• As it's gotten warmer on the top of the mountain,

    極有可能是氣候變遷的產物。

  • the vegetation zone is actually changing.

    隨著山頂氣溫升高,

  • So we don't even necessarily have to have

    植被帶也隨之改變。

  • direct contact with these organisms

    我們不需和這些植物

  • to have a very real impact on them.

    有直接的接觸

  • This is the Fortingall Yew --

    就可以對它們產生實際的衝擊。

  • no, I'm just kidding --

    這是福廷加爾紫杉。

  • this is the Fortingall Yew.

    不是啦,開個玩笑。

  • (Laughter)

    這才是福廷加爾紫杉。

  • But I put that slide in there

    (笑聲)

  • because I'm often asked if there are any animals in the project.

    我放那張幻灯片是因為

  • And aside from coral,

    常常有人問我這個研究裡有沒有動物。

  • the answer is no.

    答案是:除了珊瑚之外,

  • Does anybody know how old the oldest tortoise is --

    沒有。

  • any guesses?

    有人知道最老的烏龜幾歲?

  • (Audience: 300.)

    猜猜看?

  • Rachel Sussman: 300? No, 175

    (聽眾:300歲。)

  • is the oldest living tortoise,

    300歲?其實現存

  • so nowhere near 2,000.

    最老的陸龜是175歲,

  • And then, you might have heard

    離兩千歲還差得很遠。

  • of this giant clam that was discovered

    各位可能聽說

  • off the coast of northern Iceland

    在冰島北部外海

  • that reached 405 years old.

    發現了

  • However, it died in the lab

    405歲的巨蛤。

  • as they were determining its age.

    但是它在科學家在實驗室裡

  • The most interesting discovery of late, I think

    鑑定它的年紀時死掉了。

  • is the so-called immortal jellyfish,

    我想,最有意思的新發現,

  • which has actually been observed in the lab

    是被稱之為燈塔水母的動物,

  • to be able to be able to revert back to the polyp state

    在實驗室裡觀察到

  • after reaching full maturity.

    它在達到完全成熟階段後

  • So that being said,

    能够回復到水螅蟲的狀態。

  • it's highly unlikely that any jellyfish would survive that long in the wild.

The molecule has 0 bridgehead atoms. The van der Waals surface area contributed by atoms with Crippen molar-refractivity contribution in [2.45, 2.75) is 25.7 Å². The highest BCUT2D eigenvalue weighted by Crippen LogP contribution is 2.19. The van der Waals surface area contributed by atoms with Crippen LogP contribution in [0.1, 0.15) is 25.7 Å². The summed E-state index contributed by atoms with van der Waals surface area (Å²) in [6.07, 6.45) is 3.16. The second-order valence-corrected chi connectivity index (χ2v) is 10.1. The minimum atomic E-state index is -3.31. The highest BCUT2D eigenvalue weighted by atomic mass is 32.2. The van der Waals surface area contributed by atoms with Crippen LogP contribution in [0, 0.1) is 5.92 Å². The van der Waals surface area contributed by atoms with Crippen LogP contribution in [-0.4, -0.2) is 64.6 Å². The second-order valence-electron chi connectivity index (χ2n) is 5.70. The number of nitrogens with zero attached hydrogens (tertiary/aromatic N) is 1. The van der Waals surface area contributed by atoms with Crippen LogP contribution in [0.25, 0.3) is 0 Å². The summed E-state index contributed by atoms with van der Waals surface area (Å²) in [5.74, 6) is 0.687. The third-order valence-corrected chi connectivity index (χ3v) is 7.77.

雖然這麼說,

  • And back to the yew here.

    任何一種水母不太可能在自然環境下生存那麼久。

  • So as you can see, it's in a churchyard;

    再回來看紫杉。

  • it's in Scotland. It's behind a protective wall.

    如您所見,它生長在一個教堂的院子裡。

  • And there are actually a number or ancient yews

    在蘇格蘭。有圍牆保護著。

  • in churchyards around the U.K.,

    其實有許多古老的紫杉生長在

  • but if you do the math, you'll remember

    全英國各地的教堂的院子裡,

  • it's actually the yew trees that were there first, then the churches.

    如果你推算一下,不難明白

  • And now down to another part of the world.

    這些古老的紫杉早在教堂建立之前,就已經生長在那裏了。

  • I had the opportunity to travel around the Limpopo Province in South Africa

    現在來看看世界上另一個地方。

  • with an expert in Baobab trees.

    我有幸跟隨一位猴麵包樹的專家

  • And we saw a number of them,

    去了南非的林波波省。

  • and this is most likely the oldest.

    我們看到了很多猴麵包樹,

  • It's around 2,000,

    這一顆很有可能是最老的。

  • and it's called the Sagole Baobab.

    大約有2000歲了,

  • And you know, I think of all of these organisms

    叫做Sagole猴麵包樹。(Sagole:南非北省)

  • as palimpsests.

    我認為這所有的生物

  • They contain thousands of years

    具有多重的意義。

  • of their own histories within themselves,

    它們的內在蘊含了

  • and they also contain records of natural and human events.

    千萬年的生命軌跡,

  • And the Baobabs in particular